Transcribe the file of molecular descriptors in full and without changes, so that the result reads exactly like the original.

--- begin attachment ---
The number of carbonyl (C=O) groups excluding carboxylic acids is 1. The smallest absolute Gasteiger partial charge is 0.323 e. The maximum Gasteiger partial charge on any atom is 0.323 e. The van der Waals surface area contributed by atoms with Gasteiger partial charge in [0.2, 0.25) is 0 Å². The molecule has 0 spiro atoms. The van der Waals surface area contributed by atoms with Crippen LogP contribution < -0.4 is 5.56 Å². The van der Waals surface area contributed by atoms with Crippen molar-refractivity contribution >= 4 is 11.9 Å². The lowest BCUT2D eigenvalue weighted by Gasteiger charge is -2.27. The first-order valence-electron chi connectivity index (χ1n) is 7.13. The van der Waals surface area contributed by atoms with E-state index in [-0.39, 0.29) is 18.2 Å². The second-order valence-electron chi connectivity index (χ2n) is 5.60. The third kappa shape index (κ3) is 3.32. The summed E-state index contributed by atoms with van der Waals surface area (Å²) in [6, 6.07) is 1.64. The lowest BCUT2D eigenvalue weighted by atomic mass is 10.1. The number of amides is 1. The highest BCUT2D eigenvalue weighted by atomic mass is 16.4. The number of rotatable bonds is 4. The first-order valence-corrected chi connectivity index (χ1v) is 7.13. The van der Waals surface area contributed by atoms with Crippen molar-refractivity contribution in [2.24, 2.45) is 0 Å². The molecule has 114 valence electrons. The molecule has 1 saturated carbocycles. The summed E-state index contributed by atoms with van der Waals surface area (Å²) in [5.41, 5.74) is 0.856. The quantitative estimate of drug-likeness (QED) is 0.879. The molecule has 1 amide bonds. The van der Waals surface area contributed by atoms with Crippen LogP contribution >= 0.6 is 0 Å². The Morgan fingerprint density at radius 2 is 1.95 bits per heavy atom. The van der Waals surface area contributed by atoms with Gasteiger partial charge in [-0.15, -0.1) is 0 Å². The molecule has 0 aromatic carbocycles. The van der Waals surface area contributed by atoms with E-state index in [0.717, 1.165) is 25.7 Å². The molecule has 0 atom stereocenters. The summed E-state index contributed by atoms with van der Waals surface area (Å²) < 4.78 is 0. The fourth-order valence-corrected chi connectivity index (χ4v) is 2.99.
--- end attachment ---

The number of carbonyl (C=O) groups excluding carboxylic acids is 1. The smallest absolute Gasteiger partial charge is 0.323 e. The maximum Gasteiger partial charge on any atom is 0.323 e. The van der Waals surface area contributed by atoms with Gasteiger partial charge in [0.2, 0.25) is 0 Å². The molecule has 0 spiro atoms. The van der Waals surface area contributed by atoms with Crippen LogP contribution < -0.4 is 5.56 Å². The van der Waals surface area contributed by atoms with Crippen molar-refractivity contribution >= 4 is 11.9 Å². The lowest BCUT2D eigenvalue weighted by Gasteiger charge is -2.27. The first-order valence-electron chi connectivity index (χ1n) is 7.13. The van der Waals surface area contributed by atoms with E-state index in [-0.39, 0.29) is 18.2 Å². The second-order valence-electron chi connectivity index (χ2n) is 5.60. The third kappa shape index (κ3) is 3.32. The summed E-state index contributed by atoms with van der Waals surface area (Å²) in [6, 6.07) is 1.64. The lowest BCUT2D eigenvalue weighted by atomic mass is 10.1. The number of amides is 1. The highest BCUT2D eigenvalue weighted by atomic mass is 16.4. The number of rotatable bonds is 4. The first-order valence-corrected chi connectivity index (χ1v) is 7.13. The van der Waals surface area contributed by atoms with Crippen molar-refractivity contribution in [2.24, 2.45) is 0 Å². The molecule has 114 valence electrons. The molecule has 1 saturated carbocycles. The summed E-state index contributed by atoms with van der Waals surface area (Å²) in [5.41, 5.74) is 0.856. The quantitative estimate of drug-likeness (QED) is 0.879. The molecule has 1 amide bonds. The van der Waals surface area contributed by atoms with Crippen LogP contribution >= 0.6 is 0 Å². The Morgan fingerprint density at radius 2 is 1.95 bits per heavy atom. The van der Waals surface area contributed by atoms with Gasteiger partial charge in [-0.15, -0.1) is 0 Å². The molecule has 0 aromatic carbocycles. The van der Waals surface area contributed by atoms with E-state index in [0.717, 1.165) is 25.7 Å². The molecule has 0 atom stereocenters. The summed E-state index contributed by atoms with van der Waals surface area (Å²) < 4.78 is 0. The fourth-order valence-corrected chi connectivity index (χ4v) is 2.99.